Ping of Death (PoD)
What is a Ping of Death Attack
Ping of Death (a.k.a. PoD) is a type of Denial of Service (DoS) attack in which an attacker attempts to crash, destabilize, or freeze the targeted computer or service by sending malformed or oversized packets using a simple ping command.
While PoD attacks exploit legacy weaknesses which may have been patched in target systems. However, in an unpatched systems, the attack is still relevant and dangerous. Recently, a new type of PoD attack has become popular. This attack, commonly known as a Ping flood, the targeted system is hit with ICMP packets sent rapidly via ping without waiting for replies.
The size of a correctly-formed IPv4 packet including the IP header is 65,535 bytes, including a total payload size of 84 bytes. Many historical computer systems simply could not handle larger packets, and would crash if they received one. This bug was easily exploited in early TCP/IP implementations in a wide range of operating systems including Windows, Mac, Unix, Linux, as well as network devices like printers and routers.
Since sending a ping packet larger than 65,535 bytes violates the Internet Protocol, attackers would generally send malformed packets in fragments. When the target system attempts to reassemble the fragments and ends up with an oversized packet, memory overflow could occur and lead to various system problems including crash.
Ping of Death attacks were particularly effective because the attacker’s identity could be easily spoofed. Moreover, a Ping of Death attacker would need no detailed knowledge of the machine he/she was attacking, except for its IP address.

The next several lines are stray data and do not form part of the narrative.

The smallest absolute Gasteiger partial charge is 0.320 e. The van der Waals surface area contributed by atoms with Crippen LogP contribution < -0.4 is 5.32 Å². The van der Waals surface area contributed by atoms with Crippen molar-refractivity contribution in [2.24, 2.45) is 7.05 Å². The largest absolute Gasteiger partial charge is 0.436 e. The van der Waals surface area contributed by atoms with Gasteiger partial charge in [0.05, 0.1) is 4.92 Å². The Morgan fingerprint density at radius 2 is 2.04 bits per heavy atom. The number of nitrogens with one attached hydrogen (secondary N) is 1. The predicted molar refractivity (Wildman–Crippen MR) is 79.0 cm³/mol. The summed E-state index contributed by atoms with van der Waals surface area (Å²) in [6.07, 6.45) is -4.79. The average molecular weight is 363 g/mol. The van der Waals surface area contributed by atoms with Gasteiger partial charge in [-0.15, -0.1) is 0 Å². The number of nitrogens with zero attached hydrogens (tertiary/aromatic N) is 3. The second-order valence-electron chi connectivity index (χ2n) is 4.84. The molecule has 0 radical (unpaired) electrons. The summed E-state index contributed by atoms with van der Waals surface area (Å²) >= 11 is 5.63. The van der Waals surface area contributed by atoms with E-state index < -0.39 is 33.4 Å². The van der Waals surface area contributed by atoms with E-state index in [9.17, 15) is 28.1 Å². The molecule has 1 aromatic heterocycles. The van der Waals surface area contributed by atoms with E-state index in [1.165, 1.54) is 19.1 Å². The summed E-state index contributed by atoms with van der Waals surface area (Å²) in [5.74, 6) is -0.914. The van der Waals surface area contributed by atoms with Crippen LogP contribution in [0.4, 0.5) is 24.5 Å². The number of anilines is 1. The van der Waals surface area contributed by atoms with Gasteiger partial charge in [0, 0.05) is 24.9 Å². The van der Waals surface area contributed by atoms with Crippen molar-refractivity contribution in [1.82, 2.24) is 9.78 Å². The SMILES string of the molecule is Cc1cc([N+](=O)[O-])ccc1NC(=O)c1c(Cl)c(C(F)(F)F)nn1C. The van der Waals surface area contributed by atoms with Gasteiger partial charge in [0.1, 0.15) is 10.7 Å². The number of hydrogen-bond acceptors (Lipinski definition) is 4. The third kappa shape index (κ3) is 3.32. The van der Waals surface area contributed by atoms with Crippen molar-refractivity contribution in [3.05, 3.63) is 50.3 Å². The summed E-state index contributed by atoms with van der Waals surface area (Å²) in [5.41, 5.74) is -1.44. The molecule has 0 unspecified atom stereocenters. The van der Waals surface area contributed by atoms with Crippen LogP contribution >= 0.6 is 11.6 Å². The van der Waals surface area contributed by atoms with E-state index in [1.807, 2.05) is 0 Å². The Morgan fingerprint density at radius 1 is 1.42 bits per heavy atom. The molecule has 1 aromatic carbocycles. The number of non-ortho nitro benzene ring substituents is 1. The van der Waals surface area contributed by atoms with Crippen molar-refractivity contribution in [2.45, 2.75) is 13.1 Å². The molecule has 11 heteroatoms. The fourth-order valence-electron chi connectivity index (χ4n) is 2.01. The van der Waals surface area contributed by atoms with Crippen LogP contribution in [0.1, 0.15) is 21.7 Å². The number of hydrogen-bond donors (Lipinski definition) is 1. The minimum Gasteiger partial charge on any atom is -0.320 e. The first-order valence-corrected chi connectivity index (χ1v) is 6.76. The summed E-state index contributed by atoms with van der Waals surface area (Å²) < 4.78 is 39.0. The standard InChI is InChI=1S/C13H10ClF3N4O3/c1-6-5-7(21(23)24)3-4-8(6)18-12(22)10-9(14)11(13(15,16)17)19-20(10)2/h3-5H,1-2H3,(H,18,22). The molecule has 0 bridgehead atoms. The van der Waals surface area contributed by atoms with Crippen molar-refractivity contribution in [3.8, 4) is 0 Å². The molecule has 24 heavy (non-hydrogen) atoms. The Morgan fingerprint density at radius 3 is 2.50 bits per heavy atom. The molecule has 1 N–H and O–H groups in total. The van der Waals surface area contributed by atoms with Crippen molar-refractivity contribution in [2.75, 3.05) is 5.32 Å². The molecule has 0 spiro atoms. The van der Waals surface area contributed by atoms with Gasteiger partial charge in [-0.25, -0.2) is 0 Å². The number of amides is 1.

It is worthy of note that this vulnerability, though best recognized for its exploitation by PoD attacks, can actually be exploited by anything that sends an IP datagram - ICMP echo, TCP, UDP and IPX.
Methods of Mitigation
To avoid Ping of Deatch attacks, and its variants, many sites block ICMP ping messages altogether at their firewalls. However, this approach is not viable in the long term.
Firstly, invalid packet attacks can be directed at any listening port—like FTP ports—and you may not want to block all of these, for operational reasons.
Moreover, by blocking ping messages, you prevent legitimate ping use – and there are still utilities that rely on ping for checking that connections are live, for example.Incapsula mitigates a massive HTTP flood: 690,000,000 DDoS requests from 180,000 botnets IPs.
The smarter approach would be to selectively block fragmented pings, allowing actual ping traffic to pass through unhindered.
Incapsula DDoS Protection services intelligently and preemptively identify and filter out all abnormally large packets, even if they are fragmented—eliminating the threat of PoD and similar packet-based attacks altogether.
Learn more about Incapsula DDoS Protection services.